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Pollution may increase virus transmissibility making people more vulnerable to COVID-19, say experts

The national capital's air quality was in the 'poor' category on Sunday morning. According to doctors, respiratory illnesses like viral influenza increase with a spike in pollution levels as poor air quality leads to inflammation in the lungs making it more vulnerable for the virus to penetrate.

PTI | New Delhi | Updated: 18-10-2020 23:22 IST | Created: 18-10-2020 22:57 IST
Pollution may increase virus transmissibility making people more vulnerable to COVID-19, say experts
Representative Image Image Credit: ANI

Air pollution may increase transmissibility of the novel coronavirus making people more vulnerable to the disease and aggravating the COVID-19 situation, experts have said, while warning that those who have had the infection in the past may also have to face new challenges. With winters approaching and easing of the coronavirus-induced lockdown, Delhi-NCR is bracing for months of poor air quality. The national capital's air quality was in the 'poor' category on Sunday morning.

According to doctors, respiratory illnesses like viral influenza increase with a spike in pollution levels as poor air quality leads to inflammation in the lungs making it more vulnerable for the virus to penetrate. "This year, we have COVID-19. Like the common cold, the transmission of this virus is expected to increase with a rise in pollution levels. We may see a further surge in cases.

"It would be a taxing time for testing centres as they have to cater to people with coronavirus and also non-COVID patients with similar symptoms," Neeraj Nischal, an associate professor in the Department of Medicine at AIIMS, told PTI. Experts feel the worst-affected would be people in the lower socioeconomic class with no access to masks and also vulnerable to additional risk factors such as chulla smoke. "Transmission apart, the presentation of COVID-19 like other viral respiratory illnesses will be more severe in high-pollution areas. This will burden hospitals as more patients become symptomatic, requiring admission," Nischal said. According to Neeraj Gupta, a professor in the Department of Pulmonary, Critical care and Sleep medicine at Safdarjung Hospital, mortality has been linked with population density, the proximity of people and heavily industrialized or urbanised areas which have higher pollution levels.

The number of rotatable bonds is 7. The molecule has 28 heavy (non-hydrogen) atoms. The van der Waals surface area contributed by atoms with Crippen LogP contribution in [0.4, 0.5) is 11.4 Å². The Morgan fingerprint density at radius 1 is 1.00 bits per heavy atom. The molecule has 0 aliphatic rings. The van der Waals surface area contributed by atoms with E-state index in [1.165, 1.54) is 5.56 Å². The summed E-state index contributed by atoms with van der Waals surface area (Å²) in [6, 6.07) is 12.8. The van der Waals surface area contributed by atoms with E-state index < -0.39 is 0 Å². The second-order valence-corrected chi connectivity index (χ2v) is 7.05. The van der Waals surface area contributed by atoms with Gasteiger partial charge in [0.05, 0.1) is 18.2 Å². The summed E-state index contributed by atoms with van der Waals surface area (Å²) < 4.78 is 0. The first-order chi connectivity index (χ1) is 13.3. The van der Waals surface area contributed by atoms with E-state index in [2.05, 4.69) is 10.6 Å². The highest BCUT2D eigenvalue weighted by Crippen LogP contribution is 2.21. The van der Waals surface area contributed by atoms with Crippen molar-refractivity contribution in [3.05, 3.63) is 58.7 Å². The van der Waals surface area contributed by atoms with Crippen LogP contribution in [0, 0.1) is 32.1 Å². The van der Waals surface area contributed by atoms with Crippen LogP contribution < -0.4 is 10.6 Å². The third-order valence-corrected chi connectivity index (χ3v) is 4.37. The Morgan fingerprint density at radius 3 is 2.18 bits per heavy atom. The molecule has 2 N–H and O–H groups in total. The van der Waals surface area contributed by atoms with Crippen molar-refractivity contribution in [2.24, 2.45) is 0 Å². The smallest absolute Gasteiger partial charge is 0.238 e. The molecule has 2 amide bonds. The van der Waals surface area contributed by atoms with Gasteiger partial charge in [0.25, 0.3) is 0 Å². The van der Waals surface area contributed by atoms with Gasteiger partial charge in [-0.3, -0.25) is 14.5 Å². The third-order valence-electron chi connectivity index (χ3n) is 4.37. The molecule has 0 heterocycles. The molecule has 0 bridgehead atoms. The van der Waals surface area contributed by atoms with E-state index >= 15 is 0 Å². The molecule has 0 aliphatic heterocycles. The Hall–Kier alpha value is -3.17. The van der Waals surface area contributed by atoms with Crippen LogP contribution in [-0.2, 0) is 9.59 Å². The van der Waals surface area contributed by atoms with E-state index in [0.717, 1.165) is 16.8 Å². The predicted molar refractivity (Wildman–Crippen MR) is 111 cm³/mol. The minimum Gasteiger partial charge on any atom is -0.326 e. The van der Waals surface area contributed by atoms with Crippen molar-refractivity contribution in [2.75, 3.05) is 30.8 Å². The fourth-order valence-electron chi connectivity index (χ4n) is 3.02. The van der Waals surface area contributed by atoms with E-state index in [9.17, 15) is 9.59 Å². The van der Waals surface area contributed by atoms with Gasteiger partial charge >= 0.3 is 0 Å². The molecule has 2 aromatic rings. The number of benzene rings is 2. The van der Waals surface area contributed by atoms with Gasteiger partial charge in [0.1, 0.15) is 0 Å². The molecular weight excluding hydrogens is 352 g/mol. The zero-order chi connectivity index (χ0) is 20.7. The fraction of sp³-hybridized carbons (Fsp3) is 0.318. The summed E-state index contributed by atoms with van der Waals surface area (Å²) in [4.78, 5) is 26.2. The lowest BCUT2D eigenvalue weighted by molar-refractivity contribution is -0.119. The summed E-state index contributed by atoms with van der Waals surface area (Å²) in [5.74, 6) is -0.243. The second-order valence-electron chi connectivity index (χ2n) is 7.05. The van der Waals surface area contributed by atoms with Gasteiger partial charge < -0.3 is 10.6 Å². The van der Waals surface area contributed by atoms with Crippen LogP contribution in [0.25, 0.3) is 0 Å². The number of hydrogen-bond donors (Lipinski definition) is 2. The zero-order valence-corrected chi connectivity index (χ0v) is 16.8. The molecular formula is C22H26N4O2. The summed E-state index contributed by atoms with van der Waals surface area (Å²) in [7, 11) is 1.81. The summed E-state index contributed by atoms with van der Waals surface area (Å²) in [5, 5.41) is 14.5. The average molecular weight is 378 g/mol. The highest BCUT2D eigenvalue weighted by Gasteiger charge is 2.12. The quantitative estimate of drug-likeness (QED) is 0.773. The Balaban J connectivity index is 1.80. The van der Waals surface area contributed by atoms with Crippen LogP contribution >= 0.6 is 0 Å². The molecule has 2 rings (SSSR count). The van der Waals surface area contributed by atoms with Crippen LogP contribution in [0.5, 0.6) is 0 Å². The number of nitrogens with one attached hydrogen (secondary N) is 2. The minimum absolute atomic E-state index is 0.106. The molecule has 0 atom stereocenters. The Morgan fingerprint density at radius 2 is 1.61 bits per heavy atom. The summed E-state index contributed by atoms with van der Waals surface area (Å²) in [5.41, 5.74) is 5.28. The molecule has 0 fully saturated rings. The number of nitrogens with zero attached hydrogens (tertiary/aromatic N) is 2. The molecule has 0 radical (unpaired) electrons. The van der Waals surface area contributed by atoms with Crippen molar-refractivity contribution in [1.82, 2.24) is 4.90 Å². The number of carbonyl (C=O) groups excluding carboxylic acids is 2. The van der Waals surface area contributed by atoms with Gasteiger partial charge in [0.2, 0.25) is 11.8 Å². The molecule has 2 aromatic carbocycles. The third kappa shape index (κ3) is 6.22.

These factors are likely to become more effective during the festive season and winters, particularly in north India where stubble burning is common and this affects air quality severely, he said. "Italy showed a possible link between PM 2.5 concentration and excess mortality to the extent that one unit increase is associated with a 9 per cent increase in COVID-19 mortality," Gupta said, adding pollution can also assist in the transmission of the novel coronavirus.

During smog, particulate matters remain suspended in the air near the earth's surface for a longer period making it conducive for the transmission of the virus, he elaborated. Suranjit Chatterjee, senior consultant of Internal Medicine at Apollo Hospitals, said, "We really do not know how this virus is going to behave. But, we need to prepare ourselves for the worst, as pollution level increases and with winter setting in. It will be a dangerous combination." He cautioned that people with respiratory illness, like asthma and bronchitis, were at much higher risk of contracting coronavirus infection.

"For people who have tested positive for COVID-19, it is going to be a double whammy, with pollution making things worse," he told PTI. Doctors warn that even those who have had COVID-19 in the past are not out of the woods.

"Post-COVID fibrosis and immunoparalysis make their lungs more susceptible to superadded bacterial pneumonia and other viral respiratory illnesses. We urge everyone to get inoculated with the influenza vaccine and pneumococcal vaccine (in those indicated) to prevent additional infections in these times," Nischal stressed. According to Gupta, with the cohort of survivors of COVID-19 increasing, a significant number is noted to be symptomatic -- 43 per cent with respiratory complaints-- even after two months.

These individuals are particularly vulnerable to air pollution, which is known to cause chronic airway irritation and inflammation, affects mucus clearing, impairs immunity and acutely precipitates airway disorders like asthma, COPD, lung fibrosis or even cancer-related conditions. "Indeed, a tough time for post-COVID patients is in store," Gupta added.

Vivek Nangia, principal director and head of pulmonology, Max Super Speciality Hospital in Delhi's Saket said that for individuals belonging to the high-risk groups who are at extremes of ages and suffering from chronic disease are advised to stay indoors or at least restrict their movement to bare essential activities outdoors. "While outdoors, wear a mask at all times and stay away from firecrackers during Diwali. Keep inhalers handy and consult a doctor at the earliest. Even for the others, it is strongly recommended that they minimize their outdoor activities and wear a mask at all time," he said.

"The number of cases will go up. There is a study which has been published by Harvard Medical School, USA, where they have shown that with every 1 micron per metre rise in PM 2.5 particles, there's an 8 per cent increase in the mortality," he said. India's COVID-19 caseload mounted to 74,94,551 with 61,871 new infections being reported in a day, while the number of recoveries surged to 65,97,209 pushing the recovery rate to 88.03 per cent, according to the Health Ministry data updated on Sunday morning.

The death toll climbed to 1,14,031 with the virus claiming 1,033 lives during the same period.


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